British History Online provides historical notes for Barton from The Later Records relating to North Westmorland by John F. Curwen (1932)
Cumbria County History Trust has published a "Jubilee Digest" for the townships of
Barton , Yanwath & Eamont Bridge and Sockbridge and Tirril
Barton is O.E. bere-tun grange for bear (barley).
Magna Britannica et Hibernia.Volume 6: Westmorland by Thomas Cox (Vicar of Bromfield, Essex) 45 pages, printed in 1731. Transcription by Sarah Reveley, Joan Fisher and Lisl Schoenwald. (Rootsweb Westmorland Listmembers) (c) 2003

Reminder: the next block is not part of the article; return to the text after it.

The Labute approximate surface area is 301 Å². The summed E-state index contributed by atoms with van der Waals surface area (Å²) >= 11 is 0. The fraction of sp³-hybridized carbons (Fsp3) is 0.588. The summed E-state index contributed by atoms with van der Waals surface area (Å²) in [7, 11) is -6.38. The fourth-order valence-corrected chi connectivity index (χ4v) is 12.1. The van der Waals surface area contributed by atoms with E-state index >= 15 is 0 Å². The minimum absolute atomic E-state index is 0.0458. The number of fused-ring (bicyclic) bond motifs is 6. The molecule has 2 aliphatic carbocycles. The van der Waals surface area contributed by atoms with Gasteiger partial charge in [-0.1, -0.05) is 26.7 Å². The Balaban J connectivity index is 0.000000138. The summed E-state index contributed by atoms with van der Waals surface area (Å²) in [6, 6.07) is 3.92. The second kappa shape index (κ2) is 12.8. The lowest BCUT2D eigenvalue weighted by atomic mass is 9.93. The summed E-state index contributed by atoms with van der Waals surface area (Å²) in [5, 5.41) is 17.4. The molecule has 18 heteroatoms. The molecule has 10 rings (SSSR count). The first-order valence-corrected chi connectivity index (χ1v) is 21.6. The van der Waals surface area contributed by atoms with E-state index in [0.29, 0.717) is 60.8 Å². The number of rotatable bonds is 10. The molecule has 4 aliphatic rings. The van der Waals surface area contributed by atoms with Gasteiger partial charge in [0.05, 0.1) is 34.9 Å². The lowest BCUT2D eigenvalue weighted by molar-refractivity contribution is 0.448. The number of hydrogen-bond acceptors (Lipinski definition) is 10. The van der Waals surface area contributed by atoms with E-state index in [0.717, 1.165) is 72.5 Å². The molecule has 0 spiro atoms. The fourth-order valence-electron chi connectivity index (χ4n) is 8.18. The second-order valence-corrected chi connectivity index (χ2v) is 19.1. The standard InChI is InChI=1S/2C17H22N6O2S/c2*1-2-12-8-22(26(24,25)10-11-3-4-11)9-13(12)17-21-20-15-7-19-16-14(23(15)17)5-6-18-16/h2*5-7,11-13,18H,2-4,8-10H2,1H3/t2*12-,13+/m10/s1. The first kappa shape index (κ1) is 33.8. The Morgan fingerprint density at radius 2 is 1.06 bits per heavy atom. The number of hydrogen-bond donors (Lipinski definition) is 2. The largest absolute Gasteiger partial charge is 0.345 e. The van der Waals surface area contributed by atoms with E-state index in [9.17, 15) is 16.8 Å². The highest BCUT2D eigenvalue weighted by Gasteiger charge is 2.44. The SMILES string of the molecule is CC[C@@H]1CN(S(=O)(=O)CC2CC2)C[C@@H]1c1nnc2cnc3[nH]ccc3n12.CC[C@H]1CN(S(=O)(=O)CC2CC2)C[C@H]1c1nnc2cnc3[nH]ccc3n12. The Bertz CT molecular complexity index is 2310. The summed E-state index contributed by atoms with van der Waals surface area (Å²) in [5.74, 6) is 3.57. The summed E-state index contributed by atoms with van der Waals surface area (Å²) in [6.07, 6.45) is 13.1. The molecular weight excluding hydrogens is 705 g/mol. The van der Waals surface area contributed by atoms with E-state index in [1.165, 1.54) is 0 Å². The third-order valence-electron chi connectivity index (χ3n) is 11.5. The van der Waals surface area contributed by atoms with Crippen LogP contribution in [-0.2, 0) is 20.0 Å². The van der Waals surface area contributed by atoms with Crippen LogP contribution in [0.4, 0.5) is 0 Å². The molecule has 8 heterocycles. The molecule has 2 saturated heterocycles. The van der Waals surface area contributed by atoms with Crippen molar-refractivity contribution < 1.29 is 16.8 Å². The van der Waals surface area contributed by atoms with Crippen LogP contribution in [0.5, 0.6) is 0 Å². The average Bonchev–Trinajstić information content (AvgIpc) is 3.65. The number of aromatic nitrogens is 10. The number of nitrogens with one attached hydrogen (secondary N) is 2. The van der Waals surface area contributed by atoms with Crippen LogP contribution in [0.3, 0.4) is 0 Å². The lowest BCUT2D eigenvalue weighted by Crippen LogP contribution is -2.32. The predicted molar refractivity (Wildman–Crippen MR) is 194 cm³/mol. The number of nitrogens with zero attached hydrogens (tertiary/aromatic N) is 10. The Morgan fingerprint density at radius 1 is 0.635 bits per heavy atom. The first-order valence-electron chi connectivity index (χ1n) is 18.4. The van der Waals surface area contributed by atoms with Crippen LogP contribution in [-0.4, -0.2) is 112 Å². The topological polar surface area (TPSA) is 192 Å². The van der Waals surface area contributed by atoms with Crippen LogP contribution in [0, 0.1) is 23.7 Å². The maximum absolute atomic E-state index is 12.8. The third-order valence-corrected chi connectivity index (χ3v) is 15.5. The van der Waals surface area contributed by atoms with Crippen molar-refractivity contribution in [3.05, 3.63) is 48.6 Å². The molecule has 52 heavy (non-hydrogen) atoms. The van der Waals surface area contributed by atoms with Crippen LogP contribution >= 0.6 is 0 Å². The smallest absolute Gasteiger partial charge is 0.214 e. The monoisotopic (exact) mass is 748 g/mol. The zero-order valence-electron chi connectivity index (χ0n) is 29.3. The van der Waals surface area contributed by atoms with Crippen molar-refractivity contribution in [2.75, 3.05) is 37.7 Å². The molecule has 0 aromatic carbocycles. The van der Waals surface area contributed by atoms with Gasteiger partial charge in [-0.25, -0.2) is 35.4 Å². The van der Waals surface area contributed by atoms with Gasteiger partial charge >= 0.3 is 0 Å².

"Barton, or as it is called in our Historians, Barton-Kirk, a Village situate on the River Eimot, almost at its coming out of the Lake called Ulleswater. The Parish wherein it is, is remarkably large, for it reaches from the Bounds of Rydal and Ambleside on the South to the River Loder, or Lowther, on the North fifteen or sixteen Miles. The Lordship of this Town did most antiently belong to the Lord Dacre of the North, for Ranulph de Dacre died possessed of it 13 Edw. III. His Posterity enjoyed it divers Successions, till Ranulph Lord Dacre, Brother of Thomas late Lord Dacre, firmly adhering to the House of Lancaster against the House of York, and being slain in Towton-field, by which Victory King Edward IV obtained the Throne, was attainted in the following Parliament, and all his Estates being forfeited to the Crown, that King gave them all to Sir Richard Fienes, or Fenys, his Chamberlain, who had married Joan the Daughter and sole Heir of the above mentioned Thomas Lord Dacre, accepting and declaring him by his Letters Patent Lord Dacre, and by his Grant settling upon him and his Wife Joan, and the Heirs of their Bodies, this Manor, and all other the Lands of Thomas Lord Dacre her Father, by the Attainder of the late Lord Dacre Ranulph, her Uncle. In this Family of Fienes this Lordship continued till 36 Eliz. Margaret Fienes transferred it by Marriage to Sampson Leonard, Esq: who thereupon claimed the Barony of Dacres, and obtained it. This Place is famous for the Births of two great Men, viz. Dr. Gerard Langbain, who from a poor Scholar in Queens College, Oxford, became first Fellow of the said House, where he was so eminent for all Kinds of Learning, and especially of Antiquities, that he was chosen by the University Keeper of the Archives or Records in 1644, and the next Year after Provost of his College; and in June following proceeded Doctor of Divinity. He was of a great Esteem for his Honesty and Skill in satisfying Doubts and composing Controversies. His great Learning rendered him acceptable to Archbishop Usher, Selden, and other Prodigies of Literature of his Time, and his Piety and publick Spiritness to all that knew him. He wrote several Things, but that which deserves to preserve his Memory here is, that a little before his Death, he settled twenty-four Pounds per Annum upon the Free-School of this Town, towards which he owned, that he had received twenty Pounds of a certain Doctor in Oxford, who desired to have his Name concealed. He died Febr. 10 1657-8. Dr. William Lancaster, late Provost also of the same College, was a Native of this Place, and on that Account, 'tis probable, was a considerable Benefactor to the School. Dr. Lancelot Daws, educated in Queens College, Oxford, where he was made Fellow, and being a studious Person, became a singular Ornament of his House. Removing from his College he became Minister of this his native Place, and being eminent in this Station, was raised to a Prebend in the Church of Carlisle, and further preferred to the Rectory of Ashby in this County. He submitted to the Men in Authority in the rebellious Times, but seems no Ways concerned in defending or maintaining their Transactions, but rather seems to have lamented the Disorders of his Time, by certain Sermons entitled, God's Mercies, and Jerusalem's Miseries. He was forty-eight Years Pastor of this Church, and died March 11 1653. He was buried under the Communion Table in the Chancel belonging to this Parish Church. Yanewith, a Lordship of the aforesaid Lord Clifford, of which he died possessed, and left as before. Near this Place the Loder joins the Eimot, where there is a large round Entrenchment, with a plain Piece of Ground in the Middle, and a Passage into it on either Side. It goes by the Name of King Arthur's Round Table; and it is possible enough that it might have been a Justing Place. However, it is clear, it could never have been a Place of Strength, because the Trenches are on the Inside. Near this is another great Fort of Stones, heaped up in the form of an Horse-shoe, and opening towards it, called by some King Arthur's Castle, and by others Mayburgh or Maybrough, of which Place see more above."